Carrie went in face first, her cheek smacking the water. She came up quickly, but was splashing around, panicking and trying to keep her head above water.
“The water’s not so deep there, Carrie,” John said. “Just put your feet down and stand up.” He was still holding on to one of the pier posts, bobbing up and down. No matter how old I get, how many years pass from that summer, I will never forget how his head bobbed above the water, like some floating thing not attached to a body beneath the lapping surface of Coffin Lake.
Carrie had landed close to me, so I paddled over to her. We were close to the same size, so I was able to grab hold of her. I didn’t know what I was going to do exactly. I didn’t know how to rescue anyone from drowning. I was just trying to calm her down. John forgot that Carrie was shorter than him. He might have been able to touch the bottom of the lake there, but I couldn’t, and neither could she. Carrie wrapped her arms around my neck, so tightly that she was choking me. I quickly realized that in her panic, she was pushing me under.
“Carrie!” I said, sputtering on a mouth full of Coffin water. “You gotta stop that!” I had one arm around her waist and I made a move with my other arm to get us closer to shore, something like trying to swim, but it didn’t really amount to anything. Instead of rescuing Carrie, I’d just created a bigger splashing mass of arms and legs.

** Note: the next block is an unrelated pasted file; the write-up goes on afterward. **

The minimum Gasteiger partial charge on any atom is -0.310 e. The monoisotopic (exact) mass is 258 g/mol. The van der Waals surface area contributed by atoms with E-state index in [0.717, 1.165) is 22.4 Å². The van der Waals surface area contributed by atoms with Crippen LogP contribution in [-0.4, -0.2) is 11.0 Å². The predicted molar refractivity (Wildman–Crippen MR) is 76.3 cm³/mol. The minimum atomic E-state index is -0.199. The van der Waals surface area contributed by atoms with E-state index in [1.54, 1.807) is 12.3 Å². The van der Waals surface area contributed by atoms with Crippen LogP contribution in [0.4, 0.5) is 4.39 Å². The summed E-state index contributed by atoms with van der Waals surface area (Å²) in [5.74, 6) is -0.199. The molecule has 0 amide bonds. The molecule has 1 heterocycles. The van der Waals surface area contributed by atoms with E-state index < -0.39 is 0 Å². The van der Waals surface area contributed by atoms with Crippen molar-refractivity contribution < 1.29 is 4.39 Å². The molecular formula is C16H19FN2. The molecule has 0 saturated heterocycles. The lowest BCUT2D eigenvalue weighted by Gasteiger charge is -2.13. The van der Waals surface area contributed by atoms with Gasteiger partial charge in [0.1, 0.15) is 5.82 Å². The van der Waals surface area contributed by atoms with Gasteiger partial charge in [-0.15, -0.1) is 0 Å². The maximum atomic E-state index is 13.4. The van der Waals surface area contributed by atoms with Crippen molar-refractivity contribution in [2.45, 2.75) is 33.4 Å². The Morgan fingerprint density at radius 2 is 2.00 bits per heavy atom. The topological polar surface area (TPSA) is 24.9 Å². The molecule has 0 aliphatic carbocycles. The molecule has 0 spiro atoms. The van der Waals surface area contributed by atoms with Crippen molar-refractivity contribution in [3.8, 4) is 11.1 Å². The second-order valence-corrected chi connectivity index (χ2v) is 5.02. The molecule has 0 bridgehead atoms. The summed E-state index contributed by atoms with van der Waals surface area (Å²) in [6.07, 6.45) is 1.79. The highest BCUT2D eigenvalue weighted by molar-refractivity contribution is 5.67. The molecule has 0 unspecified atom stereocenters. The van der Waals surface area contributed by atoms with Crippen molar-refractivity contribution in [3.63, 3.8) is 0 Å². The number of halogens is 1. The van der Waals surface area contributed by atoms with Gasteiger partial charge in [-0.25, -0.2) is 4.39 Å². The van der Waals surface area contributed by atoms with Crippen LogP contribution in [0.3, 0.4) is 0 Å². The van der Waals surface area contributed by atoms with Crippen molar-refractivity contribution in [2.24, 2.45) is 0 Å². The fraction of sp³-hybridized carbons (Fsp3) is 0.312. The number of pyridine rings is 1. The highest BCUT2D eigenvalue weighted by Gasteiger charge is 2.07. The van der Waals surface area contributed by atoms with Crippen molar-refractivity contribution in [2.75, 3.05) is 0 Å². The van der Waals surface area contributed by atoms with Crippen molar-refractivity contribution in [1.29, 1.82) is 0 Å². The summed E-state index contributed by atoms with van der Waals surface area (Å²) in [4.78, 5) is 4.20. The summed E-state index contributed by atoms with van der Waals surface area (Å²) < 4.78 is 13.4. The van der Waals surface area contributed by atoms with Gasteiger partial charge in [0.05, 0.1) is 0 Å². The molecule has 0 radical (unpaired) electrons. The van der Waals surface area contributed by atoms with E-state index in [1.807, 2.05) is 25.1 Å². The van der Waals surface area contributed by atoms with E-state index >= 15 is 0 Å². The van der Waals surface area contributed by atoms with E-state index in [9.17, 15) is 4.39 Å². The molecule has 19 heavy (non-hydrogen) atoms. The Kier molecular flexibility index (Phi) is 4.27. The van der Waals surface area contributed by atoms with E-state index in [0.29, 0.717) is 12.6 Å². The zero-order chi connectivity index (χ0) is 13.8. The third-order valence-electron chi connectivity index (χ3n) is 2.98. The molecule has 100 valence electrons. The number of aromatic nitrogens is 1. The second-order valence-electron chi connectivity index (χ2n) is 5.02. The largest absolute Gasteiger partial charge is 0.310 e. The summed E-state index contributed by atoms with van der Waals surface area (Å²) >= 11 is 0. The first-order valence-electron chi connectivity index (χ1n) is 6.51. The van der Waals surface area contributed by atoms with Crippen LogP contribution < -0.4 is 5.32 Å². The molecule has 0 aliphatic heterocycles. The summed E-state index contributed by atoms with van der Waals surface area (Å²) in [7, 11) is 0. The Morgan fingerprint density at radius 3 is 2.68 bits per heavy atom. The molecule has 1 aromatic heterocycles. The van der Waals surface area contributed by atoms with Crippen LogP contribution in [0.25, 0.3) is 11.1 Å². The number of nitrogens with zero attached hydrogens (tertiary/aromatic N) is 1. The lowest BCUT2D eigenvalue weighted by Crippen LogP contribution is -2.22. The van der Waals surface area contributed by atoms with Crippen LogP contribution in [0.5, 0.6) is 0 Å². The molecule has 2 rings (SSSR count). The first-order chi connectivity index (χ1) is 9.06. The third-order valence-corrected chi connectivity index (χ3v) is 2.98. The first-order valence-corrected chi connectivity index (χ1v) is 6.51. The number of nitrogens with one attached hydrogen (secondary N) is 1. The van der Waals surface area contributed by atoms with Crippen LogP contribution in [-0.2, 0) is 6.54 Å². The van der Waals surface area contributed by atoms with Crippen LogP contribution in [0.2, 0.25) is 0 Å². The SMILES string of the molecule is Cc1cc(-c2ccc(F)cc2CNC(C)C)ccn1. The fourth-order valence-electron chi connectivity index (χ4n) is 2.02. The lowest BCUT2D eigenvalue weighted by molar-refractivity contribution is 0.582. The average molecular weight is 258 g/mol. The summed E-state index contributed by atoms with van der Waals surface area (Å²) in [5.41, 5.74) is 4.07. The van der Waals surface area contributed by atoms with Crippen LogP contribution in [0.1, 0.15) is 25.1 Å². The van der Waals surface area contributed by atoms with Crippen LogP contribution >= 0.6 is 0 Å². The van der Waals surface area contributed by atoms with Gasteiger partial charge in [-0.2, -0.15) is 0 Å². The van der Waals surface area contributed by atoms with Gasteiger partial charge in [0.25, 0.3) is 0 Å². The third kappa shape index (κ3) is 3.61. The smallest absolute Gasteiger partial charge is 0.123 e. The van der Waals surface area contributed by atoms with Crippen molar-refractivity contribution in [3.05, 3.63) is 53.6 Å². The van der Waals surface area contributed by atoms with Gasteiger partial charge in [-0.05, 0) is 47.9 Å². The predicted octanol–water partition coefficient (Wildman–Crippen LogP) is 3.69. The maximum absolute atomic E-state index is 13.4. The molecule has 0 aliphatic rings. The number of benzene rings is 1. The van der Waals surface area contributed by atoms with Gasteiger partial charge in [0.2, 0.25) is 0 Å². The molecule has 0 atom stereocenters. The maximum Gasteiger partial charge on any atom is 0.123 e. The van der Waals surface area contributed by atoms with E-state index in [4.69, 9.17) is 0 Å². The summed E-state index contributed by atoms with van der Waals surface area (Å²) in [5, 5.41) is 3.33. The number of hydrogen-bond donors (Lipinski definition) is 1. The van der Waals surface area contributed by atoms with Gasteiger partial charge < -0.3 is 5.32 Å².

I hadn’t seen him come over to us, but John was there, and quickly untangled me from Carrie with a shove to my chest. Then Carrie’s arms were around his neck and he was making his way to shore, walking as if it were so easy. He carried her up onto the little sandy shore. I thought for a moment that he was going to drop her into the grass, but he didn’t. He laid her down carefully, and sat down next to her, stroking her arm and pushing her wet hair back from her face as she coughed. What he’d wanted all along was to be able to save her, and I almost ruined it by doing it myself. One evil look from my brother as I collapsed, panting and exhausted, in the grass next to them told me that.